Arctic soils face the big thaw
19 September 2008 by Iain Hartley
Paradoxically, Iain Hartley and team found they needed to drop the temperature to understand some features of a warming globe.
In climate change biology we tend to face two kinds of questions - 'whats' and 'whys'. What happens when we manipulate a system, and why? 'What' questions are relatively easy to answer, but it is often only when tackling 'why' questions that real understanding emerges.
I'd like to tell you how we tried to answer a particular 'why' question, and the sometimes seemingly illogical steps that must be taken in the pursuit of knowledge. To understand why things happen in a warming world, we had to cool things down.
When I tell someone that I work on soils, the first response is usually a wide yawn. Mention global warming and I get a little more interest. Then tell someone that soils are critical in regulating our climate, and perhaps I've got their attention. Soils represent a huge reservoir of carbon, which, if released into our atmosphere as carbon dioxide, would alter our climate substantially.
Every year, as part of the global carbon cycle, ten times as much carbon dioxide is released from soils as is emitted by man's activities. Worryingly, many experiments have shown that this release, known as soil respiration, rises steeply with temperature. So as the world warms, carbon loss from soils could raise levels of carbon dioxide in the atmosphere, and accelerate climate change.
Arctic soils are particularly interesting as they contain lots of carbon and are expected to warm rapidly. Working as part of the largest polar science project ever undertaken (International Polar Year 2007-08, ABACUS project), we collected soils from Arctic Sweden and investigated how they will respond to warming.
From 'What?' to 'Why?'
Soil respiration increases with temperature, but in the longer term respiration in warmed soils often falls back towards normal. So we know what happens but we don't know why, and critically, the two possible explanations for this phenomenon have very different implications for twenty-first century climate change. One possibility is that the microscopic organisms responsible for soil respiration are acclimatising to the new conditions, actively cutting back their respiration to compensate for the increase in temperature.
Alternatively, higher respiration rates may deplete soil carbon stores, leaving microbes with less to break down, so reducing respiration rates. While acclimatisation could preserve carbon stocks, the carbon depletion explanation implies increased carbon release from soils, which could speed up climate change.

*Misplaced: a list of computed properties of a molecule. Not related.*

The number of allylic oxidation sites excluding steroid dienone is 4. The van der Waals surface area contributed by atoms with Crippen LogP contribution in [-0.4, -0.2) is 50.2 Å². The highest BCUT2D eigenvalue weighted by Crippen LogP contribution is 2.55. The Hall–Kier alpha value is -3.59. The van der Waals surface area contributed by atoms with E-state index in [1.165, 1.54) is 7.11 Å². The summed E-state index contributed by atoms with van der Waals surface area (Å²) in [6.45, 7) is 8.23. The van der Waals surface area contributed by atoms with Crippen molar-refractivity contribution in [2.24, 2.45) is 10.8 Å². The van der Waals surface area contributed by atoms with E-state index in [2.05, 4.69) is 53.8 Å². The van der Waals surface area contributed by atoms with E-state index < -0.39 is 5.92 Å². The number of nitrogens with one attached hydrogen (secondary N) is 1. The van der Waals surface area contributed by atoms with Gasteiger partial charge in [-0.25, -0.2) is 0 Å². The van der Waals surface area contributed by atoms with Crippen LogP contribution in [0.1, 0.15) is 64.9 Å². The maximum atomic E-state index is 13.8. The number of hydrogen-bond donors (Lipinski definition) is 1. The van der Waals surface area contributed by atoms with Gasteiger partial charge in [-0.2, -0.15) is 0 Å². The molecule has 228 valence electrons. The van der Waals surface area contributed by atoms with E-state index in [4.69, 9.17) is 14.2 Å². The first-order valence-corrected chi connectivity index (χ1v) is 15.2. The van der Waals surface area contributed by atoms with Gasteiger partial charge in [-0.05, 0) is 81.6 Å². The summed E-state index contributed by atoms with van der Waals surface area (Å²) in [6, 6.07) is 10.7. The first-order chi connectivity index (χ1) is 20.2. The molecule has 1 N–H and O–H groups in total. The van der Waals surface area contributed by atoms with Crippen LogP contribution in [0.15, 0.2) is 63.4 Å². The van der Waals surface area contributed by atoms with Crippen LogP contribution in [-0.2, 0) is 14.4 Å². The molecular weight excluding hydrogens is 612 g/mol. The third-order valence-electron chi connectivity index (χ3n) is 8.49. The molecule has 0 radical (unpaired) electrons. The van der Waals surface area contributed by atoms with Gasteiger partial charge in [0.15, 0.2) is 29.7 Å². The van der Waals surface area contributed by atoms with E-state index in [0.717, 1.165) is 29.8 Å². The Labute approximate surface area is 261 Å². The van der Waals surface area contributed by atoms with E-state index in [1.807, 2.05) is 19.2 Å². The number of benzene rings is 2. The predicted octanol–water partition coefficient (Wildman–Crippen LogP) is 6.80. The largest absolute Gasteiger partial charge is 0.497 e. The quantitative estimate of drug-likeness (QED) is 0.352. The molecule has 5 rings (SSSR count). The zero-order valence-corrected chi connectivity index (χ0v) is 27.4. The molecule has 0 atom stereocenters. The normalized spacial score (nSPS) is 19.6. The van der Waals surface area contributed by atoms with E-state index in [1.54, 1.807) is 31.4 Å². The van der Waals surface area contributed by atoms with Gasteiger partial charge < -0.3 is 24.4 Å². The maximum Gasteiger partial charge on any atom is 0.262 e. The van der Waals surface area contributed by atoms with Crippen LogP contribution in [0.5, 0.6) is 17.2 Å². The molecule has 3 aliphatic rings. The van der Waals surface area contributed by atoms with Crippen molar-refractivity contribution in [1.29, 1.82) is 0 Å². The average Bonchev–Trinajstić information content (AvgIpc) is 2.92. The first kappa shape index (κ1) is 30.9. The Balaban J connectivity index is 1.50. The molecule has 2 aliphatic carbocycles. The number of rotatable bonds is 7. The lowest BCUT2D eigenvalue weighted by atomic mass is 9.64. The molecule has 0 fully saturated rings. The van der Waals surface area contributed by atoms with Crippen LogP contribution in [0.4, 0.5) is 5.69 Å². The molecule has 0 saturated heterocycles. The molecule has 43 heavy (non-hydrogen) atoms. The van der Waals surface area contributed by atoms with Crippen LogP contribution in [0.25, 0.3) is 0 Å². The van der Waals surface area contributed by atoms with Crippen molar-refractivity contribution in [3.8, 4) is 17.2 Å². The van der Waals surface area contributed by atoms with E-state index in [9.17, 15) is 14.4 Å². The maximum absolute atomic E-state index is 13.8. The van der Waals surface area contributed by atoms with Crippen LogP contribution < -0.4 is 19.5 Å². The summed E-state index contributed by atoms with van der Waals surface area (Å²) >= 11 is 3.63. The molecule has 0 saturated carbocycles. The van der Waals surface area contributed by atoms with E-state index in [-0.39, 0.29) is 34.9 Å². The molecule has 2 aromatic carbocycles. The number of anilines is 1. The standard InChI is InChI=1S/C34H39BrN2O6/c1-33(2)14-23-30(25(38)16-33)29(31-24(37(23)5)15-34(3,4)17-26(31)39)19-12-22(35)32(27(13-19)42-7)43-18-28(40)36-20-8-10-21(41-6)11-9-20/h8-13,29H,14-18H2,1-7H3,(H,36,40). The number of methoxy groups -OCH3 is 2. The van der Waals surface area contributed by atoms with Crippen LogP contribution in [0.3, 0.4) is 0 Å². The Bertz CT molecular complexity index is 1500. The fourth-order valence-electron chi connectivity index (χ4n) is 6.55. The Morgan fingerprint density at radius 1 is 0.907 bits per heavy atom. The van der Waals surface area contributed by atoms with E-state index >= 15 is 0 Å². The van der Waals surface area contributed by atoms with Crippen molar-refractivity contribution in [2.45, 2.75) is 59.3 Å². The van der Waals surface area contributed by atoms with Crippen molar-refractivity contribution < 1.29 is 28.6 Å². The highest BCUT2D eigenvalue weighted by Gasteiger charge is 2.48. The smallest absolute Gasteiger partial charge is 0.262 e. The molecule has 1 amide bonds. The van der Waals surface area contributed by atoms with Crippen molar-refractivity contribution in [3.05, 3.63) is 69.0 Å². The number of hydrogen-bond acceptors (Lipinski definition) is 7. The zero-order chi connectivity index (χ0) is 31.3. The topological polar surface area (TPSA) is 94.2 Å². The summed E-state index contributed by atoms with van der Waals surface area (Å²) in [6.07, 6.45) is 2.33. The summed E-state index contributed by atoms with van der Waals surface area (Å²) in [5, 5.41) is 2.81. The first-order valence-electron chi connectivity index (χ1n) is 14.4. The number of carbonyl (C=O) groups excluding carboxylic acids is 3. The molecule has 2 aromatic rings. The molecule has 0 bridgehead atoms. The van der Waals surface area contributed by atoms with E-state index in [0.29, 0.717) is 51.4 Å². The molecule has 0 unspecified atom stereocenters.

Our challenge was to distinguish between these two explanations. The problem was that when a soil is warmed up, acclimatisation and carbon loss are both expected to reduce respiration rates, making it nearly impossible to distinguish between them. So we took an unusual step in global-warming research - cooling soil down. Initially, cooling will reduce activity, but acclimatisation, as a compensatory response, should then increase respiration rates.
On the other hand, as carbon loss continues at low temperatures it cannot be implicated in any recovery of respiration. The processes are now working in opposite directions, letting us distinguish between them. So what happened when we cooled our Arctic soils?
Unfortunately, we didn't see any evidence of acclimatisation. After cooling, respiration rates showed no signs of recovery. So the answer to our 'why' question seems to be carbon loss rather than acclimatisation. Even more worryingly, we saw something that we hadn't expected. Many days after temperatures were reduced, respiration rates in the cooled soils continued to decline steeply.
Rather than a compensatory response, the effect of our cooling treatment was amplified over time. The most likely explanation for this is that the soil microbes were adapting to the colder temperatures by reducing activity.
Looking at this in reverse, a more active microbial community survived at higher temperatures. This research suggests that carbon release from the world's coldest soils could contribute disproportionately to a soil-driven acceleration of climate change.
So by stepping back and employing reverse logic we've been able to improve our understanding of how temperature controls carbon loss from Arctic soils, with potentially worrying implications for the regulation of our climate.
The International Polar Year office is based at the British Antarctic Survey's offices in Cambridge and funded by NERC.
Dr Iain Hartley is a postgraduate research fellow in the School of Biological & Environmental Sciences at the University of Stirling, Stirling, Scotland, FK9 4LA.